The Unbreakable Kimmy Schmidt struggle is very real. It's oh so tempting to watch an entire season of the Ellie Kemper sitcom in one day. But, the show is so dense with jokes and references that sometimes they can get lost in the haze of a marathon viewing. Episode 9 of Unbreakable Kimmy Schmidt featured a joke that went all the way through the closing credits. "Kimmy Meets A Drunk Lady!" ends with a dedication to someone named Art Smelly. Before the full credits roll, a title card reads "In Memory Of Art Smelly, 1932 - 2015." But, the deceased isn't an actor's family member or a friend of the production. Despite having a truly fantastic name, Art Smelly is not a real person. He's a running gag.
Another running gag of the show is that Titus and Kimmy don't have enough money for the latest technology or gadgets. (Or professional silverfish extermination.) In fact, they still listen to their music on cassette tape and probably think Apple Music is something you might hear at an orchard. In "Kimmy Meets A Drunk Lady!," an apartment battle threatens to erupt between the two because there is only one slot left in their cherished cassette tower. And, Kimmy need at least three more for her four-tape compilation of sort-of familiar pop songs, Now That Sounds Like Music! which features "music inspired by but legally different than the music you love."
The royalty-free mixtapes become a fixture in the episode, with titles and artists sometimes appearing at the bottom left of the screen like they would in a music video. When she's getting ready for work, Kimmy belts a Katrina And The Waves knock-off called "Hikin' On Sunshine," much to Titus's annoyance. Dusk Mountie's "Brother Baptist" inspires Titus to take some action with its approximation of the stirring '80s hair band ballad "Sister Christian" featuring spoof lyrics like, "When the drums kick in, it all will change for you."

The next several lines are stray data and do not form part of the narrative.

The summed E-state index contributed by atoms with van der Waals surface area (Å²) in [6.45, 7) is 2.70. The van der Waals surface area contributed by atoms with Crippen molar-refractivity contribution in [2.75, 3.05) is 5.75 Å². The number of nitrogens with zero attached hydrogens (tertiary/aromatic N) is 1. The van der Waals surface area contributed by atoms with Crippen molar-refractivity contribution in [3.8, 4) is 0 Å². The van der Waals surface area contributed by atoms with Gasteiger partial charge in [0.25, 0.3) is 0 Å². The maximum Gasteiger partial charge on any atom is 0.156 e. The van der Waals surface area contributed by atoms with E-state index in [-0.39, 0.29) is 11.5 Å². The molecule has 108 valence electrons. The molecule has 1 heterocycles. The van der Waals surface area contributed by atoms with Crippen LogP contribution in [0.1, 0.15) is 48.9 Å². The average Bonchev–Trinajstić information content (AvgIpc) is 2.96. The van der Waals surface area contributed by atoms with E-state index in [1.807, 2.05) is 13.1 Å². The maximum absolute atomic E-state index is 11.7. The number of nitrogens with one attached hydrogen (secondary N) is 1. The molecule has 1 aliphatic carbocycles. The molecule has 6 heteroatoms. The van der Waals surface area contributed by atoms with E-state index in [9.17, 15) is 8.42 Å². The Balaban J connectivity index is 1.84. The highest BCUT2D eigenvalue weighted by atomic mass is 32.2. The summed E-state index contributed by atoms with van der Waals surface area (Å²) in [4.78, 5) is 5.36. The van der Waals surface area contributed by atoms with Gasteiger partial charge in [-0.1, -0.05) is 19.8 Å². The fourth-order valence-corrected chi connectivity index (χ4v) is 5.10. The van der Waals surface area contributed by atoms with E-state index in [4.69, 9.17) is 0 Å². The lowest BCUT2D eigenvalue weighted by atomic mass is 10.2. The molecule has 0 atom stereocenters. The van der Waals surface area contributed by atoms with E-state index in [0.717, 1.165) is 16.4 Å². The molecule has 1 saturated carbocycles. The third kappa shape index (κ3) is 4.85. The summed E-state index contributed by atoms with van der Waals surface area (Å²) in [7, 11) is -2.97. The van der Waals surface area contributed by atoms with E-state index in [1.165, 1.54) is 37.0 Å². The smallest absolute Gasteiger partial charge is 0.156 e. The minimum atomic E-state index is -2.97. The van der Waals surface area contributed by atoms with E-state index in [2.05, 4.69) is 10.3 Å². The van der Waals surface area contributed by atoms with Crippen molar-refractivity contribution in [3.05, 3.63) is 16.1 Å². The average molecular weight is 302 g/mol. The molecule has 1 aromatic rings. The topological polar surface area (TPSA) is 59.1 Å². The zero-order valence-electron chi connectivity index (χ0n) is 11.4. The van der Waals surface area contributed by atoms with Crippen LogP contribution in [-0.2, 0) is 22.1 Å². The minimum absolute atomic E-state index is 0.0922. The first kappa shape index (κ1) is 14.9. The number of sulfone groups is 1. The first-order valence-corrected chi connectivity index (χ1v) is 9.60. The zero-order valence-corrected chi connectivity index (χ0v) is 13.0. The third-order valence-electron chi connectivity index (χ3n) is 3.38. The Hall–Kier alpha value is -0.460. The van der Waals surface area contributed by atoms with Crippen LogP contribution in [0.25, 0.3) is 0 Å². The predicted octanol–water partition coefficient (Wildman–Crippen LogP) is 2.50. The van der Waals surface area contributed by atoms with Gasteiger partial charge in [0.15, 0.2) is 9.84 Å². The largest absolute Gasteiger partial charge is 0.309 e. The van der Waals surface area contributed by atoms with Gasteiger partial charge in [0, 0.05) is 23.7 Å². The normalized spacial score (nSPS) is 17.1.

Tragically, Titus' attempt to build a tape tower himself is a big, fat failure. He even breaks his cassingle copy of R. Kelly's hit "I Believe I Can Fly" while he's trying to force it into his wood and glue monstrosity. (This is why you can't trust a Fruit By The Foot as an accurate standard of measurement.) Fortunately someone discarded an old tape tower in the dump Titus roots through. Unfortunately, the tower can't bring back Titus' lost cassette, though Kimmy has a replacement that's "just as good if you don't listen too hard."
Art Smelly is (was) the artist behind "I'm Convinced I Can Swim," the lead track off the soundtrack of the little-seen movie masterpiece Earth Jelly. I'm impressed that an aspiring R&B singer who would have been 83 when he died took so well to the auto-tune trend. But, Smelly's take on R. Kelly's motivational anthem could give anyone the confidence of a would-be swimmer who has never seen a pool, but is "pretty sure" that he has a fin. (Get it? R. Kelly, aka Art Smelly?)
"I Believe I Can Swim" is a silly parody song created for the show, but it fits Kimmy and Titus so well. They don't size themselves up against the rest of the world; they celebrate when they reach their own goals, even if they're as outwardly minor as getting off the couch. And, this episode marks a huge milestone for Kimmy; she decides to go to therapy to work through the issues stemming from her time in the bunker and before. Asking for help is a massive step, especially for someone who strives to be so consistently positive.
So, Art Smelly, you deserve this episode dedication for motivating these two lovable characters. May you rest in peace.
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